Community care for tuberculosis
TB clubs in Ethiopia
Ethiopia is exploring ways to improve TB treatment adherence and outcomes, in a context where access to health facilities is limited and TB is often highly stigmatized. One innovative approach, in the remote rural district of Estie, is the establishment of TB clubs, which have made an important contribution to the district tuberculosis programme. Estie district has one health centre and ten clinics. TB diagnosis is only available at the health centre. The health centre and the clinics provide treatment, which consists of a two-month intensive phase followed by a 10 month continuation phase.
The TB clubs were formed by groups of TB patients who live in the same kebele (the smallest administrative area of a district) and who met while attending out-patient appointments. The District Medical Officer helped the clubs to establish themselves and promoted their involvement in TB control activities.
Each club, which has between three and 10 members, elects a leader. The leader ensures that all members attend the TB clinic and arranges weekly club meetings, where members can support each other and share problems. Anyone who is failing to make good progress or who is experiencing drug side effects is referred to the local health facility by the club leader.
With help from community elders, religious leaders, community health agents and local health workers, the TB clubs have also identified people in the community with suspected TB, encouraged them to seek diagnosis and treatment, and helped to promote adherence to treatment and to trace defaulters. Using educational materials provided by the Ministry of Health, TB club members have also helped to educate the community about tuberculosis, in collaboration with health workers and community health agents.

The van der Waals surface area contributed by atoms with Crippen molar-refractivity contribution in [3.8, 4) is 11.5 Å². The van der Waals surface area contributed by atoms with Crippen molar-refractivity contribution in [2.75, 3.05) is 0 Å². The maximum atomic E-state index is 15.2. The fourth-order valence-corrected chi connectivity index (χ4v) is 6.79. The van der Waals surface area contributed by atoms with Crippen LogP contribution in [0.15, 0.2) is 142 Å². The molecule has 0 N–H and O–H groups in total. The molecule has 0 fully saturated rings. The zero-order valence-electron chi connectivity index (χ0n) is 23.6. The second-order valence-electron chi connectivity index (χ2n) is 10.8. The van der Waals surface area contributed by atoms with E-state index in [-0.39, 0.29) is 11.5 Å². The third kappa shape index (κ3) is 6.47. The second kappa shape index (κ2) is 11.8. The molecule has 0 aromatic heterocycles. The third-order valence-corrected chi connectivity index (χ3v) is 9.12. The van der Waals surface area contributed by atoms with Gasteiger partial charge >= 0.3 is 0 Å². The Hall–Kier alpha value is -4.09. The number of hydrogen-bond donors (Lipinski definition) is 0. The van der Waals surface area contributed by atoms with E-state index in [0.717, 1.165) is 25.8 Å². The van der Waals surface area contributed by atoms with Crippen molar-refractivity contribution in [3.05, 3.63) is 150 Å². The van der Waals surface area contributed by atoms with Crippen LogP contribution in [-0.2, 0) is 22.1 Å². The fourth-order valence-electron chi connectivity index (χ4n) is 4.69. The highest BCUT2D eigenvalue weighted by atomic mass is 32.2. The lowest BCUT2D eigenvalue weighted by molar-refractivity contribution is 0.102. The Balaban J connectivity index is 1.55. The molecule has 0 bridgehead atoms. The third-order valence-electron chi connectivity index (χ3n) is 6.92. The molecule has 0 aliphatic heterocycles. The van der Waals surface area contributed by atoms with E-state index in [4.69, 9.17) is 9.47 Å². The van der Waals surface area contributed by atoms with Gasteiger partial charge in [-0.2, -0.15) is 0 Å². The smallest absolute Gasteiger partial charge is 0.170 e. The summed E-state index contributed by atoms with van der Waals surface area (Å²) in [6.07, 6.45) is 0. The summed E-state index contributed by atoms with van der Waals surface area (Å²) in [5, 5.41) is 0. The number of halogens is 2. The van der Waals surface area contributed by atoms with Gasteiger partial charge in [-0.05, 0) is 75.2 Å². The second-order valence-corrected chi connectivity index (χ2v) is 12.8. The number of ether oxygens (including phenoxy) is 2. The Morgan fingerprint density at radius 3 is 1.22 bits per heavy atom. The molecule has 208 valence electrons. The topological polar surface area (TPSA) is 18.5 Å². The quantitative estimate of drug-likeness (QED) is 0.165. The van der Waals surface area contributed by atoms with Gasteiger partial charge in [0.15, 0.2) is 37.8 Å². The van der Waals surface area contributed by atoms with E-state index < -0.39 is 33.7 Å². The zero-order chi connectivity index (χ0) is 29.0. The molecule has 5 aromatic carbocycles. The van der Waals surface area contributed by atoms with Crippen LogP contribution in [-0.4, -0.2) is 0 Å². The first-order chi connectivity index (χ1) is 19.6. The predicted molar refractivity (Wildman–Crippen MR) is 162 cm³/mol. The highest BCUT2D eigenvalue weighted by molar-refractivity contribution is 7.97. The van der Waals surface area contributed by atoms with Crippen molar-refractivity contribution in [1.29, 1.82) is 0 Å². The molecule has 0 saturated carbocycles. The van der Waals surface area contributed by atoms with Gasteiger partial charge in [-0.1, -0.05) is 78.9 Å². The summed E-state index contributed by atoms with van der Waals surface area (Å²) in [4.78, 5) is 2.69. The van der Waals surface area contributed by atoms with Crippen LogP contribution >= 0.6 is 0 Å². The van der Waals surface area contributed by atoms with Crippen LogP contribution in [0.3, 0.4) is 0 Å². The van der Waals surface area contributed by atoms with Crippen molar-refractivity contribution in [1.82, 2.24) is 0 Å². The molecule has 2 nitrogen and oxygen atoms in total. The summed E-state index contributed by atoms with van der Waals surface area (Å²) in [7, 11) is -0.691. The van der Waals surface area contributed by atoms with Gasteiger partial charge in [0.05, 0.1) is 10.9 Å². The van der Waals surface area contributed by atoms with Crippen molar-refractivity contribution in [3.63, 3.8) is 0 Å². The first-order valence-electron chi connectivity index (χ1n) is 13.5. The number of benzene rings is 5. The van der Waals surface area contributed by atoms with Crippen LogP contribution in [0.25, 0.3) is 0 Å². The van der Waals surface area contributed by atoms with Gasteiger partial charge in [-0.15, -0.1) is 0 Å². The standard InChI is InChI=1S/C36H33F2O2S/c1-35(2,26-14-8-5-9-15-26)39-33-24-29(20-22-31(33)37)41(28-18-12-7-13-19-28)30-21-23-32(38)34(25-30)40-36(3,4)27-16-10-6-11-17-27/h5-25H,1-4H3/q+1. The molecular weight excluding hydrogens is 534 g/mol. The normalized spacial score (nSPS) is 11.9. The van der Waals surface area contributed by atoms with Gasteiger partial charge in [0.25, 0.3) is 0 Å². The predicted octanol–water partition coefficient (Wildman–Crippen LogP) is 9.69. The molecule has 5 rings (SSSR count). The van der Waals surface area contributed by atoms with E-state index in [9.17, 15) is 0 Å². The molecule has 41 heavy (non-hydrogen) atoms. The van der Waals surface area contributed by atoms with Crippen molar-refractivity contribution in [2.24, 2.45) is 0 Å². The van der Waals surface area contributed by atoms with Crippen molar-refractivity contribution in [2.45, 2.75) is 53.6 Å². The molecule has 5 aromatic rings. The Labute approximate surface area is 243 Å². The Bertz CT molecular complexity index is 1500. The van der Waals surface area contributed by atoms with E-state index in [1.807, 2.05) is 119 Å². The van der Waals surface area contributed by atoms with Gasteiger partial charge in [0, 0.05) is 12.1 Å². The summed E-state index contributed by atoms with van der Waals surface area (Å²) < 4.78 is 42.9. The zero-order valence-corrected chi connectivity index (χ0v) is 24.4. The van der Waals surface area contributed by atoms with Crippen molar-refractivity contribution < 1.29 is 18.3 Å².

What have the TB clubs achieved? During the first six months of 1997, the clubs referred 181 people with suspected tuberculosis for investigation, of whom two-thirds were diagnosed as TB cases. They also identified 69% of all TB patients and 76% of new sputum smear-positive pulmonary TB patients with smear-positive sputum diagnosed in the district during the same six-month period. TB clubs have helped to increase community awareness of the symptoms of TB and the need for treatment, Attendance at TB clinics has also improved significantly and treatment success rates are higher than in other parts of the country.
The TB club approach shows what can be achieved - even in remote rural areas with limited resources and using a long course of treatment - if TB patients are at the centre of TB control efforts and if there is effective community involvement.
H Getahun and D Maher, Contribution of 'TB clubs' to tuberculosis control in a rural district in Ethiopia. Int J Tuberc Lung Dis 2000 Feb;4(2):174-8). Getahun H, Maher D. Local anti-tuberculosis associations (TB mahibers) and tuberculosis control in a rural district in Ethiopia. International Journal of Tuberculosis and Lung Disease 2001; 5 (5): 489-490.